Sixty eligible adolescents with type 1 diabetes will be randomly assigned to the omega-3 (n = 30) and placebo groups (n = 30). Omega-3 capsules (600 mg) and identical placebo capsules will be respectively taken by patients in the intervention and control group once a day, for 12 weeks. The Karen Pharma & Food Supplement company will provide omega-3 capsules. Omega-3 and placebo capsules will be similar in weight, size, shape, taste, color, and odor. Placebo capsules will be also produced by Karen Pharma & Food Supplement company and contain 600 mg oral glycerin. Naringenin and placebo capsules will be given to the study patients for every one month in study visits. There are four study visits in our trial (before the intervention, after 1 month of intervention, after 2 months of intervention, and at the end of the intervention). Study patients will be informed how to use their supplements, and they will be weekly followed by phone calls. Compliance will be evaluated based on unused supplements by each person. The remaining capsules will be counted to determine total supplement intake. Furthermore, patients will be asked about any adverse events experienced following omega-3 consumption. If the reported adverse events are related to omega-3 consumption, participants will be asked to stop taking supplements, and they will be immediately referred to a specialist for therapy. It should be noted that there will be no dietary recommendation or dietary regimen for study patients.

Sample size calculation

Considering a type I error of 5%, a power of 90%, and the changes in FMD values as one of the primary outcomes [17], the sample size was computed to be 25 for each study group based on the two-sided t-test. To compensate for an approximate attrition rate of 20% throughout the research, we rise the final sample size to 30 adolescents in each group.

\( n=\frac{{\left({Z}_{1-\alpha /2}+{Z}_{1-\beta}\right)}^2\times \left({S}_1^2+{S}_2^2\right)}{d^2} \)

(α = 5%, 1-β = 90%, SD1 = 2.7, SD2 = 2.7, d = 2.5)


The primary outcome of the current trial is the alteration in the value of FMD as an endothelial function marker at the end of the trial compared to the baseline value. Alterations in carotid intima-media thickness (CIMT), anthropometric indices including weight, height, and BMI for age Z-score, lipid profile including triglyceride (TG), high-density lipoprotein cholesterol (HDL-C), low-density lipoprotein cholesterol (LDL-C), and total cholesterol (TC), glycemic parameters including fasting blood sugar (FBS), hemoglobin A1C (HbA1C), fasting blood insulin (FBI), hemostatic model assessment of insulin resistance (HOMA-IR), and quantitative insulin sensitivity check index (QUICKI), plasma levels of high-sensitivity C-reactive protein (hs-CRP) and erythrocyte sedimentation rate (ESR), blood pressure, BUN, creatinine, proteinuria, energy intake, and consumption of nutrients are considered as secondary outcomes. Furthermore, at the beginning of the research, medical history and demographic factors including age, sex, race, education level, and marital status will be asked from all the patients or their legal guardians.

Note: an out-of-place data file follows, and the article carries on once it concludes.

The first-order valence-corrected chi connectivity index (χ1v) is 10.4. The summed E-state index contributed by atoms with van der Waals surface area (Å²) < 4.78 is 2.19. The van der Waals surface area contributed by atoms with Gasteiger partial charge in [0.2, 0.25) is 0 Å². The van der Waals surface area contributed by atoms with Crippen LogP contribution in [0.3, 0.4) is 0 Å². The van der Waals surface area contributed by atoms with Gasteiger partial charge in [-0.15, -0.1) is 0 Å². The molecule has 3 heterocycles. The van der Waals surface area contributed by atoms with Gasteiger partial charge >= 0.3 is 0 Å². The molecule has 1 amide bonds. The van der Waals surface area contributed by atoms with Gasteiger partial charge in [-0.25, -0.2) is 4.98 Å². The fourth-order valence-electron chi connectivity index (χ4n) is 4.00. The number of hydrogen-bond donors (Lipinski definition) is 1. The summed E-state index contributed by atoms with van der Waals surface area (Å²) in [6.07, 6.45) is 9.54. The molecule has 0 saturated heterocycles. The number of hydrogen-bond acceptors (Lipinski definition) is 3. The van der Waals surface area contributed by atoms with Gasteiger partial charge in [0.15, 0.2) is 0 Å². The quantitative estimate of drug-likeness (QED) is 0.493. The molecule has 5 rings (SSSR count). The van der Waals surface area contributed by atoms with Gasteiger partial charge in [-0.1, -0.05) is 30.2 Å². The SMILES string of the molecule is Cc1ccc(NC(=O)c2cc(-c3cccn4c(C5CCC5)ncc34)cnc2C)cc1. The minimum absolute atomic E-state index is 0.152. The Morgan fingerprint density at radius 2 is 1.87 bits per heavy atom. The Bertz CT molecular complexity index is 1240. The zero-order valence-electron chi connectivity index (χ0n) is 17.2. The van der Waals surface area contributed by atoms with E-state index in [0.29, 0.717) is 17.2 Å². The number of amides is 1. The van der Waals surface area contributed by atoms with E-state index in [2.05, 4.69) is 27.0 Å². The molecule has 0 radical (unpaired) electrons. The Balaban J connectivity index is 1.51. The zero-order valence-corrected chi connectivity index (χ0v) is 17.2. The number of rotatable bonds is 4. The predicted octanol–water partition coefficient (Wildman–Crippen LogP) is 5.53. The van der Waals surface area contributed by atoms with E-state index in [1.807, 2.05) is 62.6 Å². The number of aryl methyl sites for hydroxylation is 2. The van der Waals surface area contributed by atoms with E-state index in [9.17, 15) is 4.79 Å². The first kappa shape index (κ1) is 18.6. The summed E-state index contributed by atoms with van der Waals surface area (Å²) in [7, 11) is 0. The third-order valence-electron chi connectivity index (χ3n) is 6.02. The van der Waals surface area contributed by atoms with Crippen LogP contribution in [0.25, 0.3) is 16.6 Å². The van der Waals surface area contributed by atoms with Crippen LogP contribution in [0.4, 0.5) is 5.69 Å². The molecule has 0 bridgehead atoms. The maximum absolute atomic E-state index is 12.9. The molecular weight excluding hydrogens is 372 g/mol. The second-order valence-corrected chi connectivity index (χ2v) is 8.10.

Assessment of variables

At the onset and end of the trial, body weight and height will be measured to the nearest 0.1 kg and 0.1 cm using the Seca scale and stadiometer (Seca), respectively. Individuals will be measured barefoot and wearing light clothing. BMI for age Z-score is computed by dividing weight in kilograms by height in meters squared according to age in the curve standard using WHO growth standards ( A 24-h dietary recall, a valid instrument for the evaluation of diet, will be completed by patients at the beginning and end of intervention in face-to-face interviews and used for dietary assessment. Information about dietary consumption will be analyzed using Nutritionist IV software. The physical activity questionnaire for children (PAQ-C) and physical activity questionnaire for adolescents (PAQ-A) which have been validated in Iran will be applied to estimate participant physical activity levels. The PAQ-C which is appropriate for ages 8–14 provides a physical activity score derived from 9 items, each scored on a 5-point scale. The PAQ-A, which is appropriate for ages 14–20, provides a physical activity score derived from 8 items, each scored on a 5-point scale. Physical activity will be reported in three categories, namely low activity, moderate activity, and high activity levels, based on the PAQ-A scoring protocol [18, 19]. Blood pressure will be measured using a mercury sphygmomanometer after at least 5 min of resting. The measurement will be taken on two occasions, and the mean of the two will be considered as the individual’s blood pressure.